Governments have already announced $11.8 trillion in fiscal stimulus in response to the Covid-19 health and economic crisis, more than three times the amount spent in response to the Great Recession of 2008-09. While most of it will prioritise healthcare and direct support to the unemployed, about 30 per cent of stimulus packages are being spent in sectors that impact the environment.
The question is: Will the impact of stimulus spending be positive or negative?
Early signs suggest it’s largely the latter. In 14 of 18 countries analysed by Vivid Economics, stimulus spending that could hurt the environment outweighed spending that could help.
The time for incrementalism and reactionism is past. Now is the time to boldly reimagine our world to be more sustainable, resilient and healthy.
In another analysis, a consortium of 14 research institutions found that G20 countries pledged $207 billion to fossil fuels in their stimulus measures (as of September 9, 2020) compared to only $137 billion for clean energy. Only 13 per cent of the fossil fuel spending included any kind of environmental conditions.
Still, there are some inspiring examples of a green recovery emerging — initiatives that will reduce emissions while creating jobs, rebooting economies and improving human health. Here’s a look at the state of green recovery efforts around the world:
Which countries are greening their economic recovery plans?
The European Union is at the greener end of the spectrum. About 30 per cent of its €750 billion ($891 billion) EU-wide stimulus plan and its €1.1 trillion ($1.3 trillion) 2021-2027 budget will be dedicated to climate-friendly investments. Among individual EU countries, France and Germany have announced the most green measures.
The United States is at the polluting end of the spectrum. It announced around $3 trillion in fiscal support — the most of any country — without any consideration of sustainability. Instead, the Trump administration has provided support to the fossil fuel industry and rolled back environmental protections.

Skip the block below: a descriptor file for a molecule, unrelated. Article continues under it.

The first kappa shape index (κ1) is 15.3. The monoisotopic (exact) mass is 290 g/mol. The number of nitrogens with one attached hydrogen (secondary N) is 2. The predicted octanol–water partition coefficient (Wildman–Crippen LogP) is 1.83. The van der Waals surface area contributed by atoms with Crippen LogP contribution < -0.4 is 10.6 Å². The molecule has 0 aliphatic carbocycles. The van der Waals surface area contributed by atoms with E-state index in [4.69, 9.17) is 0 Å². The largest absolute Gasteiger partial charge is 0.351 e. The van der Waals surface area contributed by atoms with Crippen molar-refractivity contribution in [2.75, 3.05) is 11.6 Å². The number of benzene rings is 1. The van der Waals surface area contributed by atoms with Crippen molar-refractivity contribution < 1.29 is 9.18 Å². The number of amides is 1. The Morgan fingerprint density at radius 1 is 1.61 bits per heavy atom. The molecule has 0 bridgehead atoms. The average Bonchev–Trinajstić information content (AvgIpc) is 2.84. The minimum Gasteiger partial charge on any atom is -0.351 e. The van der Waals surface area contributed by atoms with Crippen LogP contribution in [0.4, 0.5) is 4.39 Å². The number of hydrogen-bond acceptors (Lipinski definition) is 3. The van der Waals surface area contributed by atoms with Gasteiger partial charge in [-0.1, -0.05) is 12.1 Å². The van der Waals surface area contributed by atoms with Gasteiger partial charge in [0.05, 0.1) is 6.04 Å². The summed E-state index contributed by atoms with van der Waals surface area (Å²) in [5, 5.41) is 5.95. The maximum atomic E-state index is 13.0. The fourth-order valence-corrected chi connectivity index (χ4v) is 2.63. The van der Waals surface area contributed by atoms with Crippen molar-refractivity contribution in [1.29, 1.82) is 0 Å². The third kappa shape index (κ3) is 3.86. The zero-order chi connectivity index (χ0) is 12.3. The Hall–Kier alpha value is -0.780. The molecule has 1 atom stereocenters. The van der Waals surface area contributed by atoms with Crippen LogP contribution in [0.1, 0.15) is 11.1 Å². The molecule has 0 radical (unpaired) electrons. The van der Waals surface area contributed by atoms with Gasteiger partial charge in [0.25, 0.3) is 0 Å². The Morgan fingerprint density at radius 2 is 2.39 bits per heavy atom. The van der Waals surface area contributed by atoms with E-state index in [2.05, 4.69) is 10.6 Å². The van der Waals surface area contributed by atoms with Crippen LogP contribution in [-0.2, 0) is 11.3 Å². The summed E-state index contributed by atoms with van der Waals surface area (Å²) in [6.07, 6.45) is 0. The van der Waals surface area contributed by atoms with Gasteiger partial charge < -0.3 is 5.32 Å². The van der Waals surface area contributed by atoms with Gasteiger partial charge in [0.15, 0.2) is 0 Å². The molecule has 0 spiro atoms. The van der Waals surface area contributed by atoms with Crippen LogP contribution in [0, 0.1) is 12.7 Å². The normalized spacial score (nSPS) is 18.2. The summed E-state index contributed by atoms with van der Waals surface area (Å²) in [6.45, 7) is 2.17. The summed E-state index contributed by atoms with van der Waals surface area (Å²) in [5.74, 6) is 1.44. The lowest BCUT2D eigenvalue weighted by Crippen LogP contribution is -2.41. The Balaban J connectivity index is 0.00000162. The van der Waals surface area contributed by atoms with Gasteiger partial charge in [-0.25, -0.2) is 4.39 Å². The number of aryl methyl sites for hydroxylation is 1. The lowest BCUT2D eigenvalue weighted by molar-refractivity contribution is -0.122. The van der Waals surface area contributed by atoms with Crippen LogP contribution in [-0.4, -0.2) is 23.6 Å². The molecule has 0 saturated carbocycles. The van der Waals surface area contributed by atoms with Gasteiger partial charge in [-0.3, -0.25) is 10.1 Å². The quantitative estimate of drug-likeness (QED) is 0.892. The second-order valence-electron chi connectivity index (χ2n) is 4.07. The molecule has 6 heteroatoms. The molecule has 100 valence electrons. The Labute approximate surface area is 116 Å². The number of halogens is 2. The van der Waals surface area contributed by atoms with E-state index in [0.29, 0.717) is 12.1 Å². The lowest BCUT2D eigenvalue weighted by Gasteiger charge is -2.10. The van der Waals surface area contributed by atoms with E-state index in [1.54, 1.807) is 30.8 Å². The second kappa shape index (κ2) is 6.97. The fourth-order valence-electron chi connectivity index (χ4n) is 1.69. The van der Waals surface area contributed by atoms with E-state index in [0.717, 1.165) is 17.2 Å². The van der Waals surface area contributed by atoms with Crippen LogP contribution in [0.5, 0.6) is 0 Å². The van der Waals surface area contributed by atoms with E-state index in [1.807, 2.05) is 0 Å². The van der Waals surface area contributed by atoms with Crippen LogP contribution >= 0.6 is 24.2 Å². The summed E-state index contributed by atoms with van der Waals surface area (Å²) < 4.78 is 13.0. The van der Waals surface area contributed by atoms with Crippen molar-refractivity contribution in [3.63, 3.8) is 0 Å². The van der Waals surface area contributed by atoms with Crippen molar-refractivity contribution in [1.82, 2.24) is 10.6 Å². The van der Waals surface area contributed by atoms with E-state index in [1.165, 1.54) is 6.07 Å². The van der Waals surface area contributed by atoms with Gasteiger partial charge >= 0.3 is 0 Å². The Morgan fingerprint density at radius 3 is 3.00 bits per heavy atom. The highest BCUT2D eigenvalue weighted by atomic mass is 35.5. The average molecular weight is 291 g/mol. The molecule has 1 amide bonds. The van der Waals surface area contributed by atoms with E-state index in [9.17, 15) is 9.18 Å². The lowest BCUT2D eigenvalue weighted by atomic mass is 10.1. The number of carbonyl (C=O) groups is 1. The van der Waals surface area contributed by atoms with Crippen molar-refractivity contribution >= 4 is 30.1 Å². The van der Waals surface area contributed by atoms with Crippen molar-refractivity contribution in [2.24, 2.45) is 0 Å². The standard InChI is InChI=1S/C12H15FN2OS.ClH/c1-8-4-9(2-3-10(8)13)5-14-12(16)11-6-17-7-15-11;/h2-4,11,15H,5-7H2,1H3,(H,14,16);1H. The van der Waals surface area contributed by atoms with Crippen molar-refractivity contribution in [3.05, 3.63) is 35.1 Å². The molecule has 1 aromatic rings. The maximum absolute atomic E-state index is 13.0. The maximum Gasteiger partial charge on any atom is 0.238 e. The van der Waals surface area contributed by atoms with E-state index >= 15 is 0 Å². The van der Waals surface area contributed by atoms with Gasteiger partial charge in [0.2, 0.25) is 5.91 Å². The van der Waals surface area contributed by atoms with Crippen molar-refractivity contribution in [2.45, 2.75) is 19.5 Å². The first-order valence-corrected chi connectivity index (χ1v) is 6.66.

Most other economies are somewhere in between. For example, South Korea, China and India are all making green investments, but are also supporting coal as part of their economic recovery plans. Even some countries in Europe provided early bail-out funds (such as to the aviation sector) without conditions.
So far, most spending and funds committed has been in developed economies. In June 2020, UNCTAD warned that developing nations will need an additional $2.5 trillion in overall economic support to overcome the unprecedented coronavirus crisis.
The pandemic has impacted least developed countries (LDCs) and small island states disproportionately. Despite the emergence of regional and international relief funds, more must be done. UN Secretary-General Antonio Guterres has urged the world’s richest countries to show more solidarity.
What are some inspiring examples of sustainable recovery efforts?
While the amount of stimulus spending dedicated to green investments is too small, there are still some inspiring examples of what a sustainable Covid-19 economic recovery could look like. Indeed, more and more countries are realising that investments in clean, sustainable infrastructure can be one of the most effective ways to boost short-term and sustain long-term socioeconomic activities, while creating jobs. Some green themes emerging in their recovery efforts include:
The International Energy Agency estimates that each dollar invested in solar PV as part of the Covid-19 economic recovery will create twice as many jobs as a dollar invested in coal or gas, while building resilience. Since the coronavirus crisis began, countries like South Korea, France and Italy have increased rooftop solar PV subsidies. Nigeria’s Covid-19 stimulus plan allocates around $620 million for a program to install solar home systems for 5 million households.
Colombia just announced a new economic recovery plan that will spend $4 billion on renewable energy and energy transmission projects, including nine wind, five solar, three geothermal and one hydropower project. Morocco plans to adopt legislation that will incentivise green investment in renewable energy while also creating jobs.